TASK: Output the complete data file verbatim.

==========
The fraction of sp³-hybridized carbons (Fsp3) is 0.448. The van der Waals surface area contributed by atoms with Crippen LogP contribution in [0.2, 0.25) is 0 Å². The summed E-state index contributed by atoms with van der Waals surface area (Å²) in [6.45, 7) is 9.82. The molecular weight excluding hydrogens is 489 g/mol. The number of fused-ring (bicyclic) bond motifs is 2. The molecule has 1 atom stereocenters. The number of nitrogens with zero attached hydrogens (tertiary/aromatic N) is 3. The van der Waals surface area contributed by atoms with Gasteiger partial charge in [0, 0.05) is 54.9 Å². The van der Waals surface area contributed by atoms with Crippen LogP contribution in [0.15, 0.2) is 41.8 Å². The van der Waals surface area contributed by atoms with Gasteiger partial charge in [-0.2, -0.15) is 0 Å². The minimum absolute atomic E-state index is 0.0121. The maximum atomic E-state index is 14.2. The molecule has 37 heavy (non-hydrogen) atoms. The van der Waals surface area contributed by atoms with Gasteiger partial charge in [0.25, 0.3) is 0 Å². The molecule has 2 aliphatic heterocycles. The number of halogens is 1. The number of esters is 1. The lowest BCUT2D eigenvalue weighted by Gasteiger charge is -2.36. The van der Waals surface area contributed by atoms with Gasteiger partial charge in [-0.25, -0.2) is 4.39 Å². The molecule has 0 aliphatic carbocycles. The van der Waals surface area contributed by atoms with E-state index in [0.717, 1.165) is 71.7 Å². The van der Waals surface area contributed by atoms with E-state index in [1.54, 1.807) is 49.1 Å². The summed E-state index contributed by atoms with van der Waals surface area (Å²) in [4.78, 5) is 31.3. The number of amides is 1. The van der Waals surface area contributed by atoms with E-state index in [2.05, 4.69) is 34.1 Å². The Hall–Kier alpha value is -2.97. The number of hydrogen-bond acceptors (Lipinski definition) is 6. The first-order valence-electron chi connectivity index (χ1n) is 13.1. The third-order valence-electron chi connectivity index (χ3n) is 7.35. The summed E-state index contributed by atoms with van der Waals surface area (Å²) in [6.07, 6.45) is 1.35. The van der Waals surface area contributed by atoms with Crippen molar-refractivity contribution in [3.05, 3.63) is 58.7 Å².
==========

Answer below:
The fraction of sp³-hybridized carbons (Fsp3) is 0.448. The van der Waals surface area contributed by atoms with Crippen LogP contribution in [0.2, 0.25) is 0 Å². The summed E-state index contributed by atoms with van der Waals surface area (Å²) in [6.45, 7) is 9.82. The molecular weight excluding hydrogens is 489 g/mol. The number of fused-ring (bicyclic) bond motifs is 2. The molecule has 1 atom stereocenters. The number of nitrogens with zero attached hydrogens (tertiary/aromatic N) is 3. The van der Waals surface area contributed by atoms with Gasteiger partial charge in [0, 0.05) is 54.9 Å². The van der Waals surface area contributed by atoms with Crippen LogP contribution in [0.15, 0.2) is 41.8 Å². The van der Waals surface area contributed by atoms with Gasteiger partial charge in [-0.2, -0.15) is 0 Å². The minimum absolute atomic E-state index is 0.0121. The maximum atomic E-state index is 14.2. The molecule has 37 heavy (non-hydrogen) atoms. The van der Waals surface area contributed by atoms with Gasteiger partial charge in [0.25, 0.3) is 0 Å². The molecule has 2 aliphatic heterocycles. The number of halogens is 1. The number of esters is 1. The lowest BCUT2D eigenvalue weighted by Gasteiger charge is -2.36. The van der Waals surface area contributed by atoms with Gasteiger partial charge in [-0.25, -0.2) is 4.39 Å². The molecule has 0 aliphatic carbocycles. The van der Waals surface area contributed by atoms with E-state index in [0.717, 1.165) is 71.7 Å². The van der Waals surface area contributed by atoms with E-state index in [1.54, 1.807) is 49.1 Å². The summed E-state index contributed by atoms with van der Waals surface area (Å²) in [4.78, 5) is 31.3. The number of amides is 1. The van der Waals surface area contributed by atoms with E-state index in [2.05, 4.69) is 34.1 Å². The Hall–Kier alpha value is -2.97. The number of hydrogen-bond acceptors (Lipinski definition) is 6. The first-order valence-electron chi connectivity index (χ1n) is 13.1. The third-order valence-electron chi connectivity index (χ3n) is 7.35. The summed E-state index contributed by atoms with van der Waals surface area (Å²) in [6.07, 6.45) is 1.35. The van der Waals surface area contributed by atoms with Crippen molar-refractivity contribution in [3.05, 3.63) is 58.7 Å².